All of the Garmin products feature dedicated buttons, with the Forerunner 955 and Fenix models having a touch screen. All of the Coros models feature a scroll wheel, with all new models containing a touch screen (not including the Pace 2). Unfortunately, the touch screen on the Coros models is not enabled throughout the device, only on certain screens, such as swiping data fields and using navigation.
Ultimately it’s hard to say which brand is easier to use because they are both different yet similar. Their method of interaction is the biggest difference, and we would suggest deciding on whether you like the idea of a scroll wheel or dedicated buttons. Internally, the menu systems are essentially the same, with just some minor differences listed above.
The Apple Watch Ultra impressed us with its feature set and how easy it is to use these features. It’s really no surprise that Apple was able to incorporate its beloved design into this more rugged model. Setting up and customizing notifications and the layout is a breeze with the watch app.
The Suunto products all scored poorly here as we felt their menu systems were the hardest to learn and use. Even after hours of using their products, the menus still felt unintuitive compared to the competition. The 9 Baro, 9 Peak, and Vertical Titanium Solar all have very nice touch screens that aid in ease of use, but we can’t recommend them for this feature alone. The Suunto 7 was the hardest to use, and we found the Google OS features to be overwhelming.
Apps are another consideration in this metric. Of all the manufacturers we reviewed, Garmin Connect has the most features, but the design left a bit to be desired, in our opinion. Suunto, Coros, and Polar have apps that are more stripped-down, less integrated, and overall easier to use. Suunto has a really beautiful layout that integrates photos, which we enjoyed. These apps were easier to figure out compared to Garmin, though none offer the same social ecosystem. Luckily they all cross over to different ecosystems like Strava. You can also sync your data from these apps to the Apple Health app which we think provides the best health metric visualization.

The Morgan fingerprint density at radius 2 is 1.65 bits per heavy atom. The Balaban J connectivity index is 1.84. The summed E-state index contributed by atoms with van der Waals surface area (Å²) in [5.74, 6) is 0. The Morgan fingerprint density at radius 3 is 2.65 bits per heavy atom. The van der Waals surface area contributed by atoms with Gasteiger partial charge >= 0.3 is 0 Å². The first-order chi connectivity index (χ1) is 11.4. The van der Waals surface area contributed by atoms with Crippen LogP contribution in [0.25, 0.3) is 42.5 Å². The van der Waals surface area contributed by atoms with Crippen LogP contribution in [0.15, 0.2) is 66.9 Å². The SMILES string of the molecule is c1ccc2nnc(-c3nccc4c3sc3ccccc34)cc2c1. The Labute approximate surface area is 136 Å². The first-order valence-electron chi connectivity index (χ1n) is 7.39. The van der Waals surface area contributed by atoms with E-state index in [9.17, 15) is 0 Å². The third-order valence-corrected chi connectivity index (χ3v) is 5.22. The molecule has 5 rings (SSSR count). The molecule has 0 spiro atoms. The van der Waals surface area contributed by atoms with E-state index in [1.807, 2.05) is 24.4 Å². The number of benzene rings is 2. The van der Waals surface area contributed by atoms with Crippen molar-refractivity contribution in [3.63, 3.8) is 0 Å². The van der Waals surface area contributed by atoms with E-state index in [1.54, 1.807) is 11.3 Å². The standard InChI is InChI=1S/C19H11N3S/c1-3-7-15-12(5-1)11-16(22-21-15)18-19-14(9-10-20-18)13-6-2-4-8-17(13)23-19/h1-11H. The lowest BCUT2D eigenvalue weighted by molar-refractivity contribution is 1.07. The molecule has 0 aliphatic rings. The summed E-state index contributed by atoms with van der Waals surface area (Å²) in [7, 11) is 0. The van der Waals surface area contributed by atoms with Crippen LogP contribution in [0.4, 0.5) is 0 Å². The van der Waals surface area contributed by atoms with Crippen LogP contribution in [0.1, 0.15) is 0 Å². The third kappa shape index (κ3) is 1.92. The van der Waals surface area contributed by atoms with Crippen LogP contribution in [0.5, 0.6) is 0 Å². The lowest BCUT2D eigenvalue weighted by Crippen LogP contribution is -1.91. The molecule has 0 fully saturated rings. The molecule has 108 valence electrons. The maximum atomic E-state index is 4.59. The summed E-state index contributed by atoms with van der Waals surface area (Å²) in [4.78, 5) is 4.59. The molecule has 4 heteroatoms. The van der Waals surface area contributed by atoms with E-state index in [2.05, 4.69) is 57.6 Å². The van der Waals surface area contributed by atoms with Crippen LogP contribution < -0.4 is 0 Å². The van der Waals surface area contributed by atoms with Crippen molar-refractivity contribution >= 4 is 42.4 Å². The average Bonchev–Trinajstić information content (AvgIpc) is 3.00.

We know that accurate GPS recordings and metrics are important. Nobody wants wonky elevation data or elevated heart rate stats, especially with the cost of today’s devices. We’ve been impressed with the watches in our test group, each performing adequately across the price ranges. Luckily all of the watches we tested now feature multi-Band GPS satellite recording, with some even working in multi-frequency. GPS signal strength, satellite location, watch fit, and internal hardware all have a large impact on device accuracy.